The charges, unveiled on Monday by São Paulo's public prosecutor, relate to 404m reals (£150m) allegedly obtained from mostly impoverished churchgoers by leaders at Brazil's Universal Church of the Kingdom of God.

The church, as you can imagine, has critics: Here’s one quote from the New York Post:

“There is nothing we can do legally,” said Heather Browne, state’s attorney spokeswoman. “There’s a problem here – but we cannot legally sue.” Victoria and Jesus Lorenzo of Houston left the church after giving $60,000. They lost their office-cleaning business and went bankrupt.

“They left us in the street,” said Victoria Lorenzo. “It got to the point that we had to give them all our money – literally they were asking members in the church to empty their pocketbooks on the altar.”

All of this would be bad enough, but check out this picture, taken from a blog post titled “Un ejército Cristiano para exterminar a los gays or “A Christian Army to Exterminate Gays.”

…or especially this:

Then there’s this:

Who are all these people? According to the church, they are young men—called the Gladiadores del Altar and part of the Fuerza Joven Universal—who have had problems, turned to Christ, and are preparing to be pastors. But a gay legislator, Jean Wyllys, in Brazil caused a flurry of activity in the Spanish social networks by asking the following:

Ahora están formando un ejército, ¿cuándo nos daremos cuenta del monstruo que emerge de la laguna? ¿Cuando comiencen a ejecutar a los que llaman infieles? ¿Cuando empiecen a empujar a los homosexuales desde las torres, como el ISIS? No porque tenga la palabra cristiano deja de ser más peligroso este tipo de fundamentalismo”.

(“Now they’re forming an army: When will we see that monster emerge from the lagoon? When they start executing the infidels? When they start pushing the homosexuals from the towers, as did ISIS? No, because the word “Christian” lets that form of fundamentalism be more dangerous.”)

Wyllys also notes that under Brazilian law, paramilitary organizations are illegal. The church claims that that’s rubbish, and points out that the Boy Scouts and the Legionaries of Christ have similar traits. And listening to the clip below, the message is rather innocuous, unless the bit about going into hell each day to cleanse the sinner struck a nerve or two.

And watching the second clip, in which the founder of the church is directing another minister to perform an “exorcism” of a young gay man—well, wait, if the state of California can make conversion therapy illegal, what’s the deal here?

But poking around, I realized that there’s more, since I went into the Departamento de Estado, which registers churches as well as corporations, and guess what? The Catholic Church is there, as is the—arguably—most famous of the gay churches, the Metropolitan Community Church, which here in Puerto Rico is called Iglesia de la Comunidad Cristo Sanador. But what happens when you type in this? Take a look:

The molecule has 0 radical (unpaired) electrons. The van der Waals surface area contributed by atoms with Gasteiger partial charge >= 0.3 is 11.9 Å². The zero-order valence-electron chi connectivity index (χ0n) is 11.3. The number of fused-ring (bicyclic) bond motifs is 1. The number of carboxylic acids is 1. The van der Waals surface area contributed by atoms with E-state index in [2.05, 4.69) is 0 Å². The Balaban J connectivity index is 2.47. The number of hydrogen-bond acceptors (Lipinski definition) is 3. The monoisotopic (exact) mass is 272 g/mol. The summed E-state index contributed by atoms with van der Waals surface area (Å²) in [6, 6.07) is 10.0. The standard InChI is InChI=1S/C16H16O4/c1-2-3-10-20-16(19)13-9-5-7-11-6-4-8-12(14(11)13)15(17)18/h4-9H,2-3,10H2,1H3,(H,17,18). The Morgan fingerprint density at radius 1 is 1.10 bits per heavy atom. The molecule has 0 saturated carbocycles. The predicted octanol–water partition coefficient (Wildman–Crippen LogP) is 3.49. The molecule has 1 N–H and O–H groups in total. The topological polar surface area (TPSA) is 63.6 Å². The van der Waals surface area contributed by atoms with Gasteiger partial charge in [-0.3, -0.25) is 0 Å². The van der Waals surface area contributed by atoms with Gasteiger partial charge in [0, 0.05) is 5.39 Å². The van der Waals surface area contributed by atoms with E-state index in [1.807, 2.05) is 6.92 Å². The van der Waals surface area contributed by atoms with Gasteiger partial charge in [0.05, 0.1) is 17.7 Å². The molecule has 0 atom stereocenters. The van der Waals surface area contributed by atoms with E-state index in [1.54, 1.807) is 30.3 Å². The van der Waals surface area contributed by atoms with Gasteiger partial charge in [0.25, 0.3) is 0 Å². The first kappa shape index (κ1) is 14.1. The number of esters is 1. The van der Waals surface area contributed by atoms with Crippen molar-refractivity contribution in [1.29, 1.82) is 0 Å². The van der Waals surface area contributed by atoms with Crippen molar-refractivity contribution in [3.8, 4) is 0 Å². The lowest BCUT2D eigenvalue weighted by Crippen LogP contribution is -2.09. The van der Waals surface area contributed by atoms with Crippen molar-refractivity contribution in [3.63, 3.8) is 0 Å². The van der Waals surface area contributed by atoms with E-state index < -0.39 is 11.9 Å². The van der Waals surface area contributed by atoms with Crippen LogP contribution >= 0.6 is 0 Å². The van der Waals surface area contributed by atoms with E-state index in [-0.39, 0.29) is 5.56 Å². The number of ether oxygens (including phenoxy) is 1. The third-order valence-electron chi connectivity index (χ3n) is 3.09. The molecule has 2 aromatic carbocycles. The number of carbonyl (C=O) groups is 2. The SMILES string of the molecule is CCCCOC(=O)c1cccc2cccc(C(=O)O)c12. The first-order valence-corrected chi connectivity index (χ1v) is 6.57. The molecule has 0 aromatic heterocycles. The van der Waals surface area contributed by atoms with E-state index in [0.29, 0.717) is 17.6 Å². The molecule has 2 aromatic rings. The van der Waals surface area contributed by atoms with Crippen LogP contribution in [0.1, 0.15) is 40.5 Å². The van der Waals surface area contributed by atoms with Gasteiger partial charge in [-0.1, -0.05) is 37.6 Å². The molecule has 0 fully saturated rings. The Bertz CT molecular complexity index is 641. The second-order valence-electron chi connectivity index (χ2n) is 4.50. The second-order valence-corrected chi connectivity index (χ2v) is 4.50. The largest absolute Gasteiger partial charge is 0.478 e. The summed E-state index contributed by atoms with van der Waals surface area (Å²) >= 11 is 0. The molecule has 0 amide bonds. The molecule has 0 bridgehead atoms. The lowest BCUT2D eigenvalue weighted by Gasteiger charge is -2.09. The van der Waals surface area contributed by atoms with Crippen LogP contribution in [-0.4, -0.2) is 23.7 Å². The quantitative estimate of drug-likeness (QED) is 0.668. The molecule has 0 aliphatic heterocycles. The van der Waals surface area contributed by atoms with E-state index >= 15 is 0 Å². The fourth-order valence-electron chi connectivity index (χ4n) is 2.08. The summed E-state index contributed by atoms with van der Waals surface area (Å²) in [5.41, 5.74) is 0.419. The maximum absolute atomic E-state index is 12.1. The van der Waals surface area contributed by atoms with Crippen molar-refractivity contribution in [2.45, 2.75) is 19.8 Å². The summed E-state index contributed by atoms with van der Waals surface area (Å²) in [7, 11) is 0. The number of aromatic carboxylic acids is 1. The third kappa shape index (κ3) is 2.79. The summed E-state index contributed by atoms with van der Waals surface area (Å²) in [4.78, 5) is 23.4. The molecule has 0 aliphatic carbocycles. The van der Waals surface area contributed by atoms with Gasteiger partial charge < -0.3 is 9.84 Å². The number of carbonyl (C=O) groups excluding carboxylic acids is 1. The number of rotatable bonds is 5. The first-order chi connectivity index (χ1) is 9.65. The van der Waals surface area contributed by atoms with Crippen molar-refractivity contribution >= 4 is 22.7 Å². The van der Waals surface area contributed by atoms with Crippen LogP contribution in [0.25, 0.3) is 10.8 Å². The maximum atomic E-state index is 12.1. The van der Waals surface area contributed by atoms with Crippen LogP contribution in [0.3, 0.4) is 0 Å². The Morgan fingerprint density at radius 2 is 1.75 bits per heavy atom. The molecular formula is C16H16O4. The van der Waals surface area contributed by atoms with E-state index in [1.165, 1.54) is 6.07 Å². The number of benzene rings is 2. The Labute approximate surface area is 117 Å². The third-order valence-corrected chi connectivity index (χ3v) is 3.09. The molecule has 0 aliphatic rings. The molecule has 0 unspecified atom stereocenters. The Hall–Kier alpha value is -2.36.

Or what about the name that the church also goes by: Pare de Sufrir?

In fact, Pare de Sufrir was quite familiar to me, since I rode the bus every day past the movie theater which had been abandoned all those years and then had become…you can guess.

“Hey,” said Lady, the owner of the café where I write, “you should register yourself and become the legal owner of those names. Then you could turn around and sue them!“

“Get a gun,” said my New-York city lawyer / brother, when I explained this brilliant scheme. So then I wondered, were these guys registered in New York?   


So I thought about it—should this old atheist finally come to Jesus, and become the minister of the Universal Church of the Kingdom of God? I actually started the process of inscription, when it occurred to me: Do I want to be affiliated with, or the legal head of such a gang of gangsters? Somehow, I didn’t hit that “submit” button.

I never had much truck with churches, since the church I grew up in was solidly middle class, and didn’t have too many problems to deal with. It was a different age, and of course the problems were there: The drunkenness, the wife-beating, physical abuse. But if any of those were being addressed—and I doubt it—I didn’t see it.

But once I was playing a Christmas service in Cristo Sanador, and couldn’t help but notice that a woman was sobbing all the way through it. People would come, put their arm around the woman, hold her hand. Then they drifted of; another one came.

“Her family kicked her out, saying she was possessed with demons, and they didn’t want ever to see her again. So this Christmas, at least, we’re pretty much all she has….”

That’s what Pablo, my friend and then minister of the church, had to say. So I may start a church, the Universal Church of the Kingdom of God Reformed. But there’s one thing I do know…

…there won’t be a place for Bishop Macedo and his fellow bastards in it!